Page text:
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Characterization of Abdominal Neoplasms using a Fast T2 Mapping Radial TSE Technique
Mahesh Bharath Keerthivasan1,2, Diego Blew2, Jean-Philippe Galons2, Diego Martin2, Ali Bilgin1,3, and Maria Altbach2

1Electrical and Computer Engineering, University of Arizona, Tucson, AZ, United States, 2Medical Imaging, University of Arizona, Tucson, AZ, United States, 3Biomedical Engineering, University of Arizona, Tucson, AZ, United States

### Synopsis

Radial turbo spin-echo (RADTSE) based methods have been proposed for quantitative T2 mapping. RADTSE yields high spatio-temporal resolution and allows the reconstruction of co-registered images at multiple TE times from a short acquisition (i.e. a breath hold). We investigate the clinical utility of RADTSE for the quantitative characterization of abdominal neoplasms.

### Introduction

T2-weighted imaging is widely used for the diagnosis of pathologies such as focal liver lesions. These are typically diagnosed as benign or malignant based on the qualitative assessment of signal intensity relative to liver [1-4]. T2 relaxation has also been proposed for the quantitative characterization of abdominal neoplasms. Previous studies have found significant differences in T2 relaxation times between different types of lesions, providing a range of classification for cysts, hemangiomas and malignancies [5-9].

Most methods for T2 mapping of the abdomen suffer from low spatial and/or temporal resolution, mis-registered TE images, or long acquisition times. Radial turbo spin-echo (RADTSE) based methods have been proposed for quantitative T2 mapping [10]. RADTSE yields high spatio-temporal resolution and allows the reconstruction of images at multiple TE times (which are registered by the nature of the acquisition) from a short acquisition (i.e. a breath hold). The use of a radial trajectory makes the technique robust to motion [11]. Recent developments in RADTSE incorporate model-based reconstructions. These take into account the presence of indirect echoes in T2 estimation and partial volume effects for small lesion (diameter < 1.5 cm) characterization.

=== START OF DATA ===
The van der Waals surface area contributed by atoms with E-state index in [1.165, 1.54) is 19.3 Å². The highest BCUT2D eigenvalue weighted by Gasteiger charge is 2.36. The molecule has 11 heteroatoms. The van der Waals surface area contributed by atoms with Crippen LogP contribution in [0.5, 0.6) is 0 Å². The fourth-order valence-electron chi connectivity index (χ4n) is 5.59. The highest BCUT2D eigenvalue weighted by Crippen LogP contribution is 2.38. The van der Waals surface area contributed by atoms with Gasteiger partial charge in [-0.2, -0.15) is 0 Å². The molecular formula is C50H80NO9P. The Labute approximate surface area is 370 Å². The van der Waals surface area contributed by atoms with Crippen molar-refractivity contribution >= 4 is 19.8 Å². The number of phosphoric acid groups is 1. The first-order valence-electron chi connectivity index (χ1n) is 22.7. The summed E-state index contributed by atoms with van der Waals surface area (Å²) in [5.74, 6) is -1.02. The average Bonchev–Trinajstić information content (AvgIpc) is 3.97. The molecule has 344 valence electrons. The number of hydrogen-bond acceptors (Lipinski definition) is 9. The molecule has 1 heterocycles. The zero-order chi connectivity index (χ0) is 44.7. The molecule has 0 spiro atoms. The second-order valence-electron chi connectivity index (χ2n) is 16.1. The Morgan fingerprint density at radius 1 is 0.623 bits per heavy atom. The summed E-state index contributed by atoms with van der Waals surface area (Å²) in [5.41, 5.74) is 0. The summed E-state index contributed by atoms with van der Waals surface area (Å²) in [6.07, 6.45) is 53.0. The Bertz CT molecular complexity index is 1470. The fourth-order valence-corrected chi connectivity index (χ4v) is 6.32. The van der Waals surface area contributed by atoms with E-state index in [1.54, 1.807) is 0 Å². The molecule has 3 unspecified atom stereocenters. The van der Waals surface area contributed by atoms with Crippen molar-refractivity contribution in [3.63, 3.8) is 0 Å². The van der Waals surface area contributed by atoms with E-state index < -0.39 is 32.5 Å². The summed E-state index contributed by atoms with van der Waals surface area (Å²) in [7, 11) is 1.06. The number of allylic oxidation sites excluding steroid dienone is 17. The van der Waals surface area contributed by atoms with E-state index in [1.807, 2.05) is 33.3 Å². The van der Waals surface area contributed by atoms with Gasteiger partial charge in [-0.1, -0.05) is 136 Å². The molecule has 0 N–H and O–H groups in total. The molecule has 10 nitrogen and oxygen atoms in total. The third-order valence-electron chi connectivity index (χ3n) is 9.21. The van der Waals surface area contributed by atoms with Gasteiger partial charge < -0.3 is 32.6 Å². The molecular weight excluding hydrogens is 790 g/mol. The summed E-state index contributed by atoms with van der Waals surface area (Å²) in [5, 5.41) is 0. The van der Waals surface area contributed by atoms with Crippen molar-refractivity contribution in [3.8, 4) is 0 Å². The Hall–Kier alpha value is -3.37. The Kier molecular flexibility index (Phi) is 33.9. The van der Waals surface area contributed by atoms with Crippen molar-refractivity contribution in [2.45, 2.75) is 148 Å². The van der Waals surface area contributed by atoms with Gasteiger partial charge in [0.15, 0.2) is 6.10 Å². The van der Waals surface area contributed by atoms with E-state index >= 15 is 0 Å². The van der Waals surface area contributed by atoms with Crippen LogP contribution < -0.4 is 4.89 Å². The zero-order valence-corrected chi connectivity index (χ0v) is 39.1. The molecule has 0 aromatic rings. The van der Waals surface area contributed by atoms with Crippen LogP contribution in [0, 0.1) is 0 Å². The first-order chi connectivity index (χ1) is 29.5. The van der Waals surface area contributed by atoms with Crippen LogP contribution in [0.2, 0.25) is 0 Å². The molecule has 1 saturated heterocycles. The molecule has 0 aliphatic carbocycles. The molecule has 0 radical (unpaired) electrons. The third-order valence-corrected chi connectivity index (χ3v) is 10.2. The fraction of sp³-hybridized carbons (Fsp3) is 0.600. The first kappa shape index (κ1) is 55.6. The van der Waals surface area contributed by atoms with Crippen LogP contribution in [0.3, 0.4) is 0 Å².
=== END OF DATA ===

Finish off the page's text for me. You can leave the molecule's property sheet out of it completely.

In this work, we investigate the clinical utility of RADTSE for the quantitative characterization of abdominal neoplasms using data acquired on 56 subjects.

### Methods

In vivo Imaging:

Informed consent was obtained from the subjects prior to imaging in compliance with the Institutional Review Board requirements. Breath-held abdominal imaging was performed using RADTSE on a 1.5T Siemens Aera scanner using torso and spine phased array coils. The pulse sequence parameters are shown in Table 1. The acquired data have high temporal sampling (every 6 ms) and covers TEs from 6 ms to 190 ms.

Image Reconstruction

In RADTSE all radial views sample the center of k-space and this enables the reconstruction of images at each individual TEs from highly under-sampled data using model based iterative algorithms [12-13] (Figure 1). These methods reconstruct the echo images by imposing principal component subspace constraints. The subspace basis is generated based on the underlying signal model. In order to account for the indirect echoes arising from imperfections in the refocusing pulse, the slice-resolved extended phase graph (SEPG) model was used to describe the T2 signal evolution. A T2 map is generated by fitting the echo images to the signal model using a pattern matching approach [14].

In multi-slice 2D imaging, partial volume effects introduce error in the estimated T2 due to contamination from the liver parenchyma. A joint estimation algorithm for bi-exponential fitting was previously proposed [15] to improve the T2 estimation in the presence of partial volume. This algorithm was adapted to work with the EPG model and used to generate more accurate T2 maps for the analysis.